A second group of contributions focuses on the cross-linking of DNA derivatives and proteins [4] and the synthesis of compounds with ability to bind with G-quadruplex structures [5]. In brief, Monakhova et al. [4] explored the covalent protein capture (cross-linking) of reactive DNA derivatives using the attachment of an acrylamide group to the sulfur of a cysteine amino acid and the binding of the C5 atom of 2′-deoxyuridine to an azide. The azide and the acrylamide are separated by a linker, and the study analyzed the influence of the linker length and structure on its cross-linking efficacy and selectivity. In another study, Mazzini et al. [5] reported the synthesis, characterization, and biological properties of novel kynurenic acid derivatives with a dihydroimidazoquinoline-3,5-dione core. It was determined that these compounds showed significant antiproliferative activity. Additionally, the mode of binding of the most cytostatic derivative to duplex and G-quadruplex structures was studied, determining that this compound showed a weak and non-specific interaction with duplex nucleotides, as well as a stable weak interaction with a G-quadruplex structure from human telomere.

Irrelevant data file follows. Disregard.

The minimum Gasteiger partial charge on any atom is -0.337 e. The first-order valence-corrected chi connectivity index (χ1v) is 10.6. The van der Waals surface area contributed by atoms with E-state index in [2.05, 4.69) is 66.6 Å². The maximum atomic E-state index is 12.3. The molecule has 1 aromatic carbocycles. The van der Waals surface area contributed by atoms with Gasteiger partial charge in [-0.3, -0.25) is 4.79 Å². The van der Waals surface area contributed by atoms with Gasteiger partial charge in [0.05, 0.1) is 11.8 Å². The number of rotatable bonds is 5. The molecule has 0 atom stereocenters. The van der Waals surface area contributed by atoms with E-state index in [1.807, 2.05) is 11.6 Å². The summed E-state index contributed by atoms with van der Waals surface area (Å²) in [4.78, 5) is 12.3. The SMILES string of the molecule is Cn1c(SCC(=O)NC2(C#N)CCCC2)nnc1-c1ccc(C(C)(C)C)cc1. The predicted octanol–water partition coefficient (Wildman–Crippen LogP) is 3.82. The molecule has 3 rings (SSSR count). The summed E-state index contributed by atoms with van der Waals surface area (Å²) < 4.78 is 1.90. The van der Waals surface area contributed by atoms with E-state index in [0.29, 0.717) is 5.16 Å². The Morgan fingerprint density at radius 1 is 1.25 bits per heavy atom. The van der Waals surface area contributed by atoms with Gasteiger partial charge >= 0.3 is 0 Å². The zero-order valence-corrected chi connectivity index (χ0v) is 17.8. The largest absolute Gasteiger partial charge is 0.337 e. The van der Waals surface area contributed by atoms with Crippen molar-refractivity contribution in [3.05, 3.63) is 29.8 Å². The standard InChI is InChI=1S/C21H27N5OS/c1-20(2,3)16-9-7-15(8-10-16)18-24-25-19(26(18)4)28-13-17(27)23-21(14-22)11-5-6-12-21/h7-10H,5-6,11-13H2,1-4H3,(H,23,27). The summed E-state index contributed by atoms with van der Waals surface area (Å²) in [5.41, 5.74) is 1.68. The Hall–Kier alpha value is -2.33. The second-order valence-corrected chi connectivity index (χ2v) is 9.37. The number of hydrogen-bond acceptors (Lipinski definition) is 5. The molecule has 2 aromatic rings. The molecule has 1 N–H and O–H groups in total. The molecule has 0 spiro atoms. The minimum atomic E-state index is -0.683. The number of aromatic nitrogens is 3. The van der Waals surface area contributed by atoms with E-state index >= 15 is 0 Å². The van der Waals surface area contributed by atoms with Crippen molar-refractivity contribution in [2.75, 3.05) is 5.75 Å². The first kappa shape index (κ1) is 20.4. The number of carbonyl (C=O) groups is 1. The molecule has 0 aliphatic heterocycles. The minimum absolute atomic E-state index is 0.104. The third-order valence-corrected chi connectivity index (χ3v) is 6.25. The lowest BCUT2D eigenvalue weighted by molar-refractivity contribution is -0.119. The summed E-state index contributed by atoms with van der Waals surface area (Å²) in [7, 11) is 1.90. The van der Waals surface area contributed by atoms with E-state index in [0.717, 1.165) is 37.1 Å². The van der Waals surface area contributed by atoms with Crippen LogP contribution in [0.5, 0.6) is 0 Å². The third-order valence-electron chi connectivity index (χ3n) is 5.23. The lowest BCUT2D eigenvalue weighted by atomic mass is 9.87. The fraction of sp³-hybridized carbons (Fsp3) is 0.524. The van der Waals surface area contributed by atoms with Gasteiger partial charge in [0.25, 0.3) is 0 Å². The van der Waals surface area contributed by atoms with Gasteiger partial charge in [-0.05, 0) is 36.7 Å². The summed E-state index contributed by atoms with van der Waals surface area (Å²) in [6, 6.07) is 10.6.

The remaining contributions to this Special Issue on Bioorganic Chemistry focus either on the synthesis, characterization, and evaluation of novel bioactive synthetic compounds, or on the exploration of potential biological activities of previously reported synthetic compounds. This included studies that report potential advances in the search of compounds for photopharmacology [6], compounds with antioxidant activity [7], anticancer activity [8], and with applications in central nervous system diseases [9] or in vascular diseases [10]. Below, brief summaries of these studies are provided.
Borys et al. [6] designed and synthesized dibenzo[b,f]oxepine derivatives that were reacted with fluoroazobenzenes, and calculated in silico the energies of the HOMO and LUMO orbitals of the resulting compounds, and their binding to colchicine α and β-tubulin. The obtained results, combined with UV-Vis spectra, showed that these compounds could have potential applications in photopharmacology.